The Gleaner
Arts & Life

Ancient holiday will be observed locally

Rachel Patenaude

Although many people around the world celebrate Halloween with costumes, pumpkins, and trick-or-treating, the holiday has its roots in a more meaningful practice. What we know as Halloween today borrows its traditions from a couple of different observances, most notably Samhain.

Pronounced “sow-ihn,” Samhain is a Gaelic festival marking the end of the harvest season and the beginning of winter, occurring halfway between the autumn equinox and the winter solstice. The earliest mention of the holiday comes from ninth century Irish literature, which describes Samhain as a time of great gatherings and feasts. The Celts also believed it to be the time of year when the boundary between this world and the afterlife was thinnest, which made communicating with departed loved ones easier.

Samhain is still widely observed in Ireland and in other places all around the world. Lesle-Ann Hine, an Ormstown resident who celebrates the traditions of Samhain, describes it as a time to “honour the deaths and the new births of the year, which complete the cycle of life.” She speaks of all the symbolism to be found at this time of year, saying, “[It’s] the season of the dying back, leaves falling off and feeding the soil which is then going to spring new life next year. This whole period … I love it.”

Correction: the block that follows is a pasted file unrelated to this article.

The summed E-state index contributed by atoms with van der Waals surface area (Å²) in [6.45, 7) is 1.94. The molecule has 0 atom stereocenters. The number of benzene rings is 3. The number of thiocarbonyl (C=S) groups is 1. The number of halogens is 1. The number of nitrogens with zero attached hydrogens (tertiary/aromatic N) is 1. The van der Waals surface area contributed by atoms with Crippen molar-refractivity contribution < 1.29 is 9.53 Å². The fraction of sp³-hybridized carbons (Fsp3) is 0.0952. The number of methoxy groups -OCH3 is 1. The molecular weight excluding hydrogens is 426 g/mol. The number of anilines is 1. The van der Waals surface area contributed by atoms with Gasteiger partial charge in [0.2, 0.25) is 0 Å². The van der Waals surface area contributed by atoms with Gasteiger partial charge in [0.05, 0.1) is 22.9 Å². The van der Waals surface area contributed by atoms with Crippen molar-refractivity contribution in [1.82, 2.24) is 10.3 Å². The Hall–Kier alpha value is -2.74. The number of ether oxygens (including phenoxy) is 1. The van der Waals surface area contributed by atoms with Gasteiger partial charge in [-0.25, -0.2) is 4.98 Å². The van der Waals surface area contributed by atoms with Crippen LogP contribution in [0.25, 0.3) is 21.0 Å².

While Hine is excited to receive trick-or-treaters on her doorstep this Halloween, she is also hoping to celebrate Samhain with her visitors. She’ll be putting up a large, autumn-decorated board, which will be used to honour loved ones who have passed; she invites people to bring images of their loved ones to put up on the board, and to light a tealight for them. She’ll also have adhesive notes on hand for those who don’t want to bring a photo. “It’s a time of honouring death; we can’t have life without death,” she says.

Samhain is a time to celebrate the cycle of life, both the earth’s cycle and our own as its inhabitants. Hine is excited to share this tradition with her neighbours and hopes it will open peoples’ minds to other ways people might celebrate this time of year. “[I want to] bring some of the sacredness and history back to what this meant, and I’m hoping folks think about what this time of year is about,” she says.

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